‘Survivor’s Remorse,’ season 2 premieres on Starz, this Saturday, August 22, 9:30 p.m.
It’s easy to look at the current television landscape and find plenty to get excited about, especially in terms of diversity. Black actors are taking lead roles on just about every network, and shows with predominantly black casts are breaking viewing records left and right. However, it’s also true that diversity is not achieved by the mere presence of more faces of color on popular shows—the types of characters we see and the purpose they serve on these shows is paramount to telling complex and interesting stories that better represent a truly diverse world.
The presentation of women of color is always one great way to measure the actual “diversity” of a series, which is what makes Starz’ Survivor’s Remorse (from Shameless writer Mike O’Malley) such an interesting specimen. The Season Two trailer was recently released, and if you’ve recovered from the awful blow of that “Fuck Nelson Mandela!” line, now’s a good time to look back on some highlights from Season One, where the women (pretty much) ran the show.
It’s important to first stress that the characters played by the male actors are plenty interesting. Jessie Usher as Cam Calloway has to balance new money and new fame with old habits (and, heading into Season Two, possibly an old flame). RonReaco Lee as Reggie Vaughn is his cousin and manager, helping him to make smarter decisions, so that he won’t end up on a future ESPN Broke documentary. And Mike Epps is basically playing Mike Epps—Uncle Julius taking advantage of all the groupies Calloway passes up (and, yes, offering up some sound advice throughout the series as well). Still, and at the risk of being accused of reverse-sexism, I find that their characters often function as eye candy, especially when the women of the series enter the scenes.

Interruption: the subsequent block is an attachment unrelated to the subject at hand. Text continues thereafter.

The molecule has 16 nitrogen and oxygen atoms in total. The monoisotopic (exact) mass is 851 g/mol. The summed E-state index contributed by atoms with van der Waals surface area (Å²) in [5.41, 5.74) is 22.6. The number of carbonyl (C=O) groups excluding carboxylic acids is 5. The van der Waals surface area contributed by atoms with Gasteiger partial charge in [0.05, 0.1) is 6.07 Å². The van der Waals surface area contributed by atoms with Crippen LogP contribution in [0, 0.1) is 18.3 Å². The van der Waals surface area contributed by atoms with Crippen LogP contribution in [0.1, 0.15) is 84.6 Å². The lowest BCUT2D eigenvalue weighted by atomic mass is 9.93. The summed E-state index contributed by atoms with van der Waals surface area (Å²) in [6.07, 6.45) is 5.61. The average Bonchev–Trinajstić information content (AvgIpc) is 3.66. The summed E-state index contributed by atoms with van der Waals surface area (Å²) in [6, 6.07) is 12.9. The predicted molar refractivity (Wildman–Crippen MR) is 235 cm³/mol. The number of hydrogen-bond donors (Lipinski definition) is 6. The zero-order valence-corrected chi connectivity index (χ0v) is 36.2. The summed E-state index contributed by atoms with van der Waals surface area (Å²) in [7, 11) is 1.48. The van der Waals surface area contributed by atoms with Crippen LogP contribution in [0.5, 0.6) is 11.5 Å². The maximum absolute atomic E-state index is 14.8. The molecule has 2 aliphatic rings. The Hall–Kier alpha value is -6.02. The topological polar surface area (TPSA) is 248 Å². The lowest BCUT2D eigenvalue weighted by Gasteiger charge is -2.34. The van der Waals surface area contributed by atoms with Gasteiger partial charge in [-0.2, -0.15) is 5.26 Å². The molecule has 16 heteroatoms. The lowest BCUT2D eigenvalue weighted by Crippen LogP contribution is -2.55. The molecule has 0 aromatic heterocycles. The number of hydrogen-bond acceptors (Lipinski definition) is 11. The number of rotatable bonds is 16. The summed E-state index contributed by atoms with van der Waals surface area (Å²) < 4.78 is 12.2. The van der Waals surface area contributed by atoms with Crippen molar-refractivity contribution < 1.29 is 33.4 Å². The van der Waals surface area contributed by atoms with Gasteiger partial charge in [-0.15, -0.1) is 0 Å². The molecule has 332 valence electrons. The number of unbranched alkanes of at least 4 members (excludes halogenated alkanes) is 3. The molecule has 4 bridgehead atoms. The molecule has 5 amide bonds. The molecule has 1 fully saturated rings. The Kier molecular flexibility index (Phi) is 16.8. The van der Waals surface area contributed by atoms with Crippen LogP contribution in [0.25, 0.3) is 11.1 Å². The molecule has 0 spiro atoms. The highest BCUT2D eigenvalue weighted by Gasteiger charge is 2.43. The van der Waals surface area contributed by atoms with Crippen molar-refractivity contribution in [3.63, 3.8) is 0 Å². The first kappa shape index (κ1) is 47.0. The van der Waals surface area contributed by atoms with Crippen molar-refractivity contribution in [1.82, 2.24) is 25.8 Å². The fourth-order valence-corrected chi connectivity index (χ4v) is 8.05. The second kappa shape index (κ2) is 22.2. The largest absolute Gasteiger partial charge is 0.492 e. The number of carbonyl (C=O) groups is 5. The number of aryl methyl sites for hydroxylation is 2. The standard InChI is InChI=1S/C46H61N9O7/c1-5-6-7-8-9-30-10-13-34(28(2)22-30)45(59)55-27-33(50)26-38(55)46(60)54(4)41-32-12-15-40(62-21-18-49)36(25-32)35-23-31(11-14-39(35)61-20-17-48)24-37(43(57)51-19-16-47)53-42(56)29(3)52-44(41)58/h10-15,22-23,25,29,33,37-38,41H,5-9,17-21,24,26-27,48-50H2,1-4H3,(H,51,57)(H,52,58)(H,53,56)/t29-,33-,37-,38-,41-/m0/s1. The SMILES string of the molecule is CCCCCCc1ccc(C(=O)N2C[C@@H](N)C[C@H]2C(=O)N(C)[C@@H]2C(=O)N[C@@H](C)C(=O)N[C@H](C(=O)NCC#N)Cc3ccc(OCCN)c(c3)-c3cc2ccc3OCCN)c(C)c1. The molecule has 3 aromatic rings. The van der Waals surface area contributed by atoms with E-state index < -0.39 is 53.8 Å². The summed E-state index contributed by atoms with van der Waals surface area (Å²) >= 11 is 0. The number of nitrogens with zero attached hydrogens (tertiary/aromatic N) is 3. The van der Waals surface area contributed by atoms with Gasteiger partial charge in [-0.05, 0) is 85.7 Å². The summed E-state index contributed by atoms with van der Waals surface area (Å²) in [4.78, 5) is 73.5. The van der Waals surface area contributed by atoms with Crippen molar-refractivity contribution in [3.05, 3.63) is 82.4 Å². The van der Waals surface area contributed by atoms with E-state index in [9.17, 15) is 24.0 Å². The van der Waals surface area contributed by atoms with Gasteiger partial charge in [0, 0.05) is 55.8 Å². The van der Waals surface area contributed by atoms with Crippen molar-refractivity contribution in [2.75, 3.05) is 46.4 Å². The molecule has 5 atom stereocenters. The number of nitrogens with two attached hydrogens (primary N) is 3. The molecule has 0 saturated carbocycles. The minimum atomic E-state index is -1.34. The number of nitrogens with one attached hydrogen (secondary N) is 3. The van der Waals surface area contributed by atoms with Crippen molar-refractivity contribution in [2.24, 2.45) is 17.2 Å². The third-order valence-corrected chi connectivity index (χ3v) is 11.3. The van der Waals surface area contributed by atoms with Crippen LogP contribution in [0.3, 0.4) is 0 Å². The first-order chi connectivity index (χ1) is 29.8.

Tichina Arnold has always known how to dominate a room on set, and not much has changed since her days on Martin and Everybody Hates Chris. As Cam’s mother, Cassie Calloway, she continues to deliver that trademark powerhouse performance. Before Cookie Lyon shocked the world with her broomstick butt whooping on Empire, Cassie shocked the sports world when she went on national television in Episode two and proudly attributed her son’s success to all of the beatings she’d given him over the years (describing in detail what it sounds like when you whoop a child with a hot wheels track). On another show, the writers might not have known what to do with Arnold’s unique comedic prowess, but the Survivor’s Remorse team work to put her character in unique situations that benefit each episode’s plot and highlight her talent. Watching the [totally performative] tears stream down her eyes as she retracts her statements on the power of whoopings, and begs her son’s fans not to beat their kids is as thrilling as watching her use the history of slavery in an attempt to get a good deal on a prime piece of Atlanta real estate in episode five. In addition to her perfect comedic timing, we also get to occasionally see the softer side of Cassie, as well as the fierce family woman who manages to ride for the cause, without sacrificing herself.